Wheelchair-bound man wins award for taking care of wife
Man wins award for caring for his stroke-stricken wife even though he is wheelchair-bound himself
While in the prime of his life, when he was 39, Mr John M. Fernandez lost the use of his legs after an industrial accident in March 1990.
"I was at work at the godowns when I stopped along the aisle between two warehouses to speak to a truck driver. That was when two to three heavy sacks fell on top of me, breaking my back," Mr Fernandez, now 64, told The New Paper.
His wife Diana, now 57, became his primary caregiver. She gave up her shop and, for 20 years, took care of his every need.
Then the roles became reversed.
Mrs Fernandez, a diabetic, suffered two strokes six years ago, leaving her wheelchair-bound.
"The strokes affected her right side and her ability to speak. It was frustrating for her because no one understood what she was trying to say. She went into depression," he said.
Despite his own situation, Mr Fernandez takes care of his wife and sees to her daily needs.
He makes sure she takes "all her eight types of medication" and goes for appointments like her physiotherapy sessions. He even learnt how to administer insulin so that he can give her injections every day.
For his true grit, Mr Fernandez will be receiving the Eastern Health Alliance Hero Caregiver award from Health Minister Gan Kim Yong today. (See report above.)
More than 1,100 employees, patients and caregivers will get the EH Alliance Caring Awards 2015 from 6pm at Downtown East, D'Marquee.
"I felt worse when she suffered the strokes than when I got injured," Mr Fernandez said.
He said his accident happened so quickly in March 1990 and the pain at that moment was excruciating.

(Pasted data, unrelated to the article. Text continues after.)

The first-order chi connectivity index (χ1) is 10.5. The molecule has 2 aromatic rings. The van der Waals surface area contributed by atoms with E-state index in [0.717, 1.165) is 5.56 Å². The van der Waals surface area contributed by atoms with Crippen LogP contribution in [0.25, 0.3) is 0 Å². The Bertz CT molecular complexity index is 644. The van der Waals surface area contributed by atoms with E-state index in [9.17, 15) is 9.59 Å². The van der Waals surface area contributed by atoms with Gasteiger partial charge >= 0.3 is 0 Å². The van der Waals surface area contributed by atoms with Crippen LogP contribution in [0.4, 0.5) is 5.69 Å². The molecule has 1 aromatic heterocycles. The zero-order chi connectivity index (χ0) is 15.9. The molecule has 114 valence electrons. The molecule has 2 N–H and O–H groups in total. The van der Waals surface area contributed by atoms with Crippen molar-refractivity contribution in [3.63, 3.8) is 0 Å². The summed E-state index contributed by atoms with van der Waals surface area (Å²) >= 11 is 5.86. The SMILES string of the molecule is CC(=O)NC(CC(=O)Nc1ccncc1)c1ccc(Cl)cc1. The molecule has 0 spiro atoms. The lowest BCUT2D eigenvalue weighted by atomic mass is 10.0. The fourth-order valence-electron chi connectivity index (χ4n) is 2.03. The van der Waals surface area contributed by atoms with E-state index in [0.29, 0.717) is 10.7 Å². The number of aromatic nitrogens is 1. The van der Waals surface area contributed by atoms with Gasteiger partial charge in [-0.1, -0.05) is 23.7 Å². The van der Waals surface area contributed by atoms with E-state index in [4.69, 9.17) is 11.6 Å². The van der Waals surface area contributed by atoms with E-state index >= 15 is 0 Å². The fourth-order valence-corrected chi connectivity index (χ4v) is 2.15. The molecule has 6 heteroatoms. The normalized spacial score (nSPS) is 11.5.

He was hospitalised for six months, first at Singapore General Hospital and then at Tan Tock Seng Hospital.
"We had only been married for 2½ years, when I became wheelchair-bound. Yet, she stayed and looked after me," he said.
HELP FROM IN-LAWS
"We were living in a maisonette, but because of my situation, I could not go home. So we moved into my in-laws' flat and that was where she took care of me," he added.
They sold their flat in Bukit Batok and moved to a four-room flat in Pasir Ris to be closer to his in-laws.
"My parents-in-law and my wife's siblings have been our moral support till today," Mr Fernandez said.
Despite them being wheelchair-bound now, Mr Fernandez insisted they have to be independent.
He said they are still living off the compensation from his accident, adding that they are "living frugally and within our means".
They hired a maid to help with household chores and to help Mrs Fernandez should she need to go out.
"When we go out, the maid will push her while I wheel myself to the shops, to the MRT and even to church. We are together and that helps because we can look out for each other," he said.
Eastern health caring awards
The Eastern Health (EH) Alliance Caring Awards was launched in 2013 to pay tribute to outstanding staff, patients and caregivers from the group.
The alliance is made up of Changi General Hospital, Health Promotion Board, St Andrew's Community Hospital, SingHealth Polyclinics and The Salvation Army Peacehaven Nursing Home.
About 1,100 awards will be given out today.
Among them, nine people will be honoured as Hero Caregivers and five as Hero Patients.
Staff nominations were obtained from compliments and recommendations by supervisors, while patient and caregiver nominees came from the respective care teams.
All candidates were reviewed and selected by a panel of representatives from the members of the EH Alliance.
For the first time, a caring award will be given out posthumously.
It goes to Madam Tan Ah Boey for her unconditional love for her son.
He suffers from schizophrenia and lives at The Salvation Army Peacehaven Nursing Home.
She visited him every day until she suffered a stroke and fell in November last year. The 87-year-old went into a coma and never regained consciousness.
Madam Tan's daughter will receive the award on her behalf.